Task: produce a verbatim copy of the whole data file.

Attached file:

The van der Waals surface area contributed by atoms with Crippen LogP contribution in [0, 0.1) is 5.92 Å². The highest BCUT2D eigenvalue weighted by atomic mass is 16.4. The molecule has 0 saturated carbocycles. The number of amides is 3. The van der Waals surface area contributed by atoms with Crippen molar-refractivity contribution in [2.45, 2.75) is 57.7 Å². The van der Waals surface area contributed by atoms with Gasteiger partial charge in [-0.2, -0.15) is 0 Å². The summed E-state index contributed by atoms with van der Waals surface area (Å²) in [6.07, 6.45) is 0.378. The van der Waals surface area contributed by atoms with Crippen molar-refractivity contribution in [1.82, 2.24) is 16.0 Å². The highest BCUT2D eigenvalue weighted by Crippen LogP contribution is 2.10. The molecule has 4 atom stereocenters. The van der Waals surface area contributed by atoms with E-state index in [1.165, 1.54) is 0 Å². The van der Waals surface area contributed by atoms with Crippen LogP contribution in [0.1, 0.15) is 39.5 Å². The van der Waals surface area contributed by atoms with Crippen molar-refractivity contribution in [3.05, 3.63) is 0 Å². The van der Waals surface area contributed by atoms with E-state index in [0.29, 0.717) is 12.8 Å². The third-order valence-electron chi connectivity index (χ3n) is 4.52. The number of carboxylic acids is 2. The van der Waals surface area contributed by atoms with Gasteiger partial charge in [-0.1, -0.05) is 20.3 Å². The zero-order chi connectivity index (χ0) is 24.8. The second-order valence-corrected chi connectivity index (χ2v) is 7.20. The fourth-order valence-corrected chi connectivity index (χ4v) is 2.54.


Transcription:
The van der Waals surface area contributed by atoms with Crippen LogP contribution in [0, 0.1) is 5.92 Å². The highest BCUT2D eigenvalue weighted by atomic mass is 16.4. The molecule has 0 saturated carbocycles. The number of amides is 3. The van der Waals surface area contributed by atoms with Crippen molar-refractivity contribution in [2.45, 2.75) is 57.7 Å². The van der Waals surface area contributed by atoms with Gasteiger partial charge in [-0.2, -0.15) is 0 Å². The summed E-state index contributed by atoms with van der Waals surface area (Å²) in [6.07, 6.45) is 0.378. The van der Waals surface area contributed by atoms with Crippen molar-refractivity contribution in [1.82, 2.24) is 16.0 Å². The highest BCUT2D eigenvalue weighted by Crippen LogP contribution is 2.10. The molecule has 4 atom stereocenters. The van der Waals surface area contributed by atoms with E-state index in [1.165, 1.54) is 0 Å². The van der Waals surface area contributed by atoms with Crippen LogP contribution in [0.1, 0.15) is 39.5 Å². The van der Waals surface area contributed by atoms with Crippen molar-refractivity contribution in [3.05, 3.63) is 0 Å². The van der Waals surface area contributed by atoms with E-state index in [0.29, 0.717) is 12.8 Å². The third-order valence-electron chi connectivity index (χ3n) is 4.52. The number of carboxylic acids is 2. The van der Waals surface area contributed by atoms with Gasteiger partial charge in [-0.1, -0.05) is 20.3 Å². The zero-order chi connectivity index (χ0) is 24.8. The second-order valence-corrected chi connectivity index (χ2v) is 7.20. The fourth-order valence-corrected chi connectivity index (χ4v) is 2.54.